The over-the-counter (OTC) market for securities, often referred to the microcap market, is designed for and comprised of companies with small amounts of assets and low stock prices. More than 10,000 companies have shares that trade on the OTC market’s two inter-dealer quotation systems: the OTC Bulletin Board (OTCBB) and OTC Markets Group, Inc. (f/k/a Pink Sheets). While companies that trade their stocks on major exchanges undergo a formal application process and must meet minimum listing standards, companies quoted on the OTCBB or the OTC Markets do not have to apply for listing or meet any minimum financial standards.
Frequently Asked Questions
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- These data are based on analysis by the Division of Economic and Risk Analysis (DERA) of over 4,000 litigation releases over 2003 to 2012 (available at http://www.sec.gov/litigation/litreleases.shtml).
- The x-axis depicts the first year of the alleged violation period.
- Groups are based on the primary classification of the alleged violation.
- This chart includes alleged violations committed by parties unrelated to the OTC-traded issuer.
Watch out for these “Red Flags” when investing in Microcap Stock:
- SEC Trading Suspensions
- Assets are Large but Revenues are Small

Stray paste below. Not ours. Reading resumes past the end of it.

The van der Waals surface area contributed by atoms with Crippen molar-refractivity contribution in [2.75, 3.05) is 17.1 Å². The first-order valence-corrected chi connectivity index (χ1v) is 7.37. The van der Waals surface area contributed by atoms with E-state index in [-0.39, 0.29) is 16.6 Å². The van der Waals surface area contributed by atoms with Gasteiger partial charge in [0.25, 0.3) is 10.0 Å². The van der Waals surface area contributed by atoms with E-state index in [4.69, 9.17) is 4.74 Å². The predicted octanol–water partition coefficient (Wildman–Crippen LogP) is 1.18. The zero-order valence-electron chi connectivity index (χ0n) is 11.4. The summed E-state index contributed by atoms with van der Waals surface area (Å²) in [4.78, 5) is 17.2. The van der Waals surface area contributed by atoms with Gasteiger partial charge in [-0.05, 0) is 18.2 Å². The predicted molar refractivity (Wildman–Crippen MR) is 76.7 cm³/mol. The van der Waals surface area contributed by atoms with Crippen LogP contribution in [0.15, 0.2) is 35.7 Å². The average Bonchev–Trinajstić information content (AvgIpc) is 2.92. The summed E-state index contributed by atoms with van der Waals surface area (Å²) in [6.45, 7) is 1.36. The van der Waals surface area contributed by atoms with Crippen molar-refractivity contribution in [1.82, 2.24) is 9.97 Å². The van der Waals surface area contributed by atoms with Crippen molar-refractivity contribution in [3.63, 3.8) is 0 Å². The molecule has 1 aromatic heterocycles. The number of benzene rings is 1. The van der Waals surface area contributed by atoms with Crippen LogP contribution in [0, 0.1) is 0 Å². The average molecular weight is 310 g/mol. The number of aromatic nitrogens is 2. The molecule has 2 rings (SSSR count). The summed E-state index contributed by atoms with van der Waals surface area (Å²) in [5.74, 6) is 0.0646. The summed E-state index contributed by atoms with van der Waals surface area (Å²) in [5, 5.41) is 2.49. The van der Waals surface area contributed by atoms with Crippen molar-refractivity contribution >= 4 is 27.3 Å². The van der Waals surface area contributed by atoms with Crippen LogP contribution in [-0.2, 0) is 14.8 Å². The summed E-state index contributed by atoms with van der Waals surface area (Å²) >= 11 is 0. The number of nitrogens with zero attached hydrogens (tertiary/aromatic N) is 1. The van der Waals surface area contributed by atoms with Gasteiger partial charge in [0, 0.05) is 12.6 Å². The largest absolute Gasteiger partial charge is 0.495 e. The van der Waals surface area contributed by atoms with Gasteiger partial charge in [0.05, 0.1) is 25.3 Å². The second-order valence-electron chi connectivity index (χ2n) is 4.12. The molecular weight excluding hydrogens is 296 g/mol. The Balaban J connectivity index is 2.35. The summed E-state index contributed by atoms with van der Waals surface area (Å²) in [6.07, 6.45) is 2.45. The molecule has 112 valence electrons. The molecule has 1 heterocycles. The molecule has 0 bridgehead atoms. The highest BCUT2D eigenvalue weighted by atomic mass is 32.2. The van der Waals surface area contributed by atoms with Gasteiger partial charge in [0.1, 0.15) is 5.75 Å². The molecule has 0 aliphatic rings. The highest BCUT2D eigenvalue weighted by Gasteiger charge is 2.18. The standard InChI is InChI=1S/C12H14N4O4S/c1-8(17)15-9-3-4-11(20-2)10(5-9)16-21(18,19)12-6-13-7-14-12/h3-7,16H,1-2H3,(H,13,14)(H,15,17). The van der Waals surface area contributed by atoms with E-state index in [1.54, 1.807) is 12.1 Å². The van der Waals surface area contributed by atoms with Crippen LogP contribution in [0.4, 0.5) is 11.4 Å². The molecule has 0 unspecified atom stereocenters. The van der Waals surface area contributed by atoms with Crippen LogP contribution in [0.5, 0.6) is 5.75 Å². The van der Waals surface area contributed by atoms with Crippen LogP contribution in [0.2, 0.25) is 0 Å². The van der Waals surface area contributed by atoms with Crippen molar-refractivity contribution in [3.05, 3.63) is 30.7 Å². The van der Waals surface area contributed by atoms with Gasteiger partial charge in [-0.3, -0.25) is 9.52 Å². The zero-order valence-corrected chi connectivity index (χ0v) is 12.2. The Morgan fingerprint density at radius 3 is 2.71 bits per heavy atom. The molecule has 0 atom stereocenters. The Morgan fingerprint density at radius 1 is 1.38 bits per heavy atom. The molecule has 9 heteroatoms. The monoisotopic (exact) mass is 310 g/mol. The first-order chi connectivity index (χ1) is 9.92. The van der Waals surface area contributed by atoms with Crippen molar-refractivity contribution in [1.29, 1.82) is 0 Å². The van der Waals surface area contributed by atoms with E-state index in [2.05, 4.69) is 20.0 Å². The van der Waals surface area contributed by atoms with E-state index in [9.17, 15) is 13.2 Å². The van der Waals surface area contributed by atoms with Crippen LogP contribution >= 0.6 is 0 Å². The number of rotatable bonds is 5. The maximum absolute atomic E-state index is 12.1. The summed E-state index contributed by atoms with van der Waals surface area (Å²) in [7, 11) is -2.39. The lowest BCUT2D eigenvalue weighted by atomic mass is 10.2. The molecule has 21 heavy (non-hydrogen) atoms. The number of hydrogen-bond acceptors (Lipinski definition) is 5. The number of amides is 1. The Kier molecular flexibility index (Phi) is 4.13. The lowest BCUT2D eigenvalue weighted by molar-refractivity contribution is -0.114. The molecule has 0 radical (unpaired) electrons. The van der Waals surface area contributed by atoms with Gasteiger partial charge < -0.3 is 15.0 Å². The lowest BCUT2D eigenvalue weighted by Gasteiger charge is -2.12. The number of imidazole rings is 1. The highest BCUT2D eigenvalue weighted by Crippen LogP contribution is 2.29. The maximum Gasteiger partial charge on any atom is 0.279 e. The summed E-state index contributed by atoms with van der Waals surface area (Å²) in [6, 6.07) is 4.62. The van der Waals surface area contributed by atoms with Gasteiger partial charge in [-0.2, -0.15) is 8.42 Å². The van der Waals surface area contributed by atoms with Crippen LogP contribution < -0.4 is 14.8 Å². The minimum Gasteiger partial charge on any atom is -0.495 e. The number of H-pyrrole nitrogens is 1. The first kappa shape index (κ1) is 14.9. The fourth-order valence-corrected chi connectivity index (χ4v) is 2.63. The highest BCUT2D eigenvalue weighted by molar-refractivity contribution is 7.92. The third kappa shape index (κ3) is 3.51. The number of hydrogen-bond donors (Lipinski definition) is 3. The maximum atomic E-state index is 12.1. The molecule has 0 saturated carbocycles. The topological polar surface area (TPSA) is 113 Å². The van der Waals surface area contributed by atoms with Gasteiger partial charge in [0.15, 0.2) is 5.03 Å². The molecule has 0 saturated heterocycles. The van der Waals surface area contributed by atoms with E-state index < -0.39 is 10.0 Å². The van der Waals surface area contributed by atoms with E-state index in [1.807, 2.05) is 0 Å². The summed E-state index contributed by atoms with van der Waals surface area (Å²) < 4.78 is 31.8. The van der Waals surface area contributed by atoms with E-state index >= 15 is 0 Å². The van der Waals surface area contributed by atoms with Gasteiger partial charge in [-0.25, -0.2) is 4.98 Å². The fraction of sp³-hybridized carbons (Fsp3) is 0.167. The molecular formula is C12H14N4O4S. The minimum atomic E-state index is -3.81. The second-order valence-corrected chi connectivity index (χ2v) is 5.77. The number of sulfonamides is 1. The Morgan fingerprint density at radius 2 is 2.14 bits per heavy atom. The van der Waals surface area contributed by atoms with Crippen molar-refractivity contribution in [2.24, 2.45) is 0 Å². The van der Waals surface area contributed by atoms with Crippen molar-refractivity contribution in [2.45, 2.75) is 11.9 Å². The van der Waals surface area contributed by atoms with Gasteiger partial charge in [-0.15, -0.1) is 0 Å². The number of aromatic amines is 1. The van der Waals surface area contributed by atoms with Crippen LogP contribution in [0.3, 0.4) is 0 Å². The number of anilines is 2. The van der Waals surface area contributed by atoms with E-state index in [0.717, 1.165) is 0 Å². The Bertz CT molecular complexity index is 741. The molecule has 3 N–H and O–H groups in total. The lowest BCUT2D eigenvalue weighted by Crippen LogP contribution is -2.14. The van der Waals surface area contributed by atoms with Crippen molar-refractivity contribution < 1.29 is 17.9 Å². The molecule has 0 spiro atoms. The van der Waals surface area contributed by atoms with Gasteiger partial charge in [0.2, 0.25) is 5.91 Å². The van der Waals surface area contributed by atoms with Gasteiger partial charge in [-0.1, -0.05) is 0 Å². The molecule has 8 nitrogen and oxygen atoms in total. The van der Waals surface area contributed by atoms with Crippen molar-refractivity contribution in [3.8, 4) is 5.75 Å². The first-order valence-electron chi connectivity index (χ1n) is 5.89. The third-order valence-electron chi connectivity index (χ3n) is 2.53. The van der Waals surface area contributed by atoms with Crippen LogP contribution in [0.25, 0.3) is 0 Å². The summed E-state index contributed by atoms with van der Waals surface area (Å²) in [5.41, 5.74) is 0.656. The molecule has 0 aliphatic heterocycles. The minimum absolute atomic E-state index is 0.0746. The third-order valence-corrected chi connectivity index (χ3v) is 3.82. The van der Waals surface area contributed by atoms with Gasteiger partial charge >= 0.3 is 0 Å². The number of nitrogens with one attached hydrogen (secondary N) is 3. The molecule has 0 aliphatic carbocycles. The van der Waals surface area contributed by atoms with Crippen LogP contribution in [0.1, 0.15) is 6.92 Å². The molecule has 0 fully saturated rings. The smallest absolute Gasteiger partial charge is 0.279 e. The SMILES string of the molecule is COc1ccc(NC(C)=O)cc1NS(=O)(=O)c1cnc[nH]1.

- Odd Items in the Footnotes of Financial Statements
- Unusual Auditing Issues
- Insiders Own Large Amounts of Stock
What if I Want to Invest in Microcap Stocks?
To invest wisely and avoid investment scams, research each investment opportunity thoroughly and ask questions. These simple steps can make the difference between profits and losses:
- Find out whether the company has registered its securities with the SEC or your state's securities regulators.
- Make sure you understand the company's business and its products or services.
- Read carefully the most recent reports the company has filed with the SEC and pay attention to the company's financial statements, particularly if they are not audited or not certified by an accountant. If the company does not file reports with the SEC, be sure to ask your broker for what's called the "Rule 15c2-11 file" on the company.
- Check out the people running the company with your state securities regulator, and find out if they've ever made money for investors before. Also ask whether the people running the company have had run-ins with the regulators or other investors.
- Make sure the broker and his or her firm are registered with the SEC and licensed to do business in your state. And ask your state securities regulator whether the broker and the firm have ever been disciplined or have complaints against them.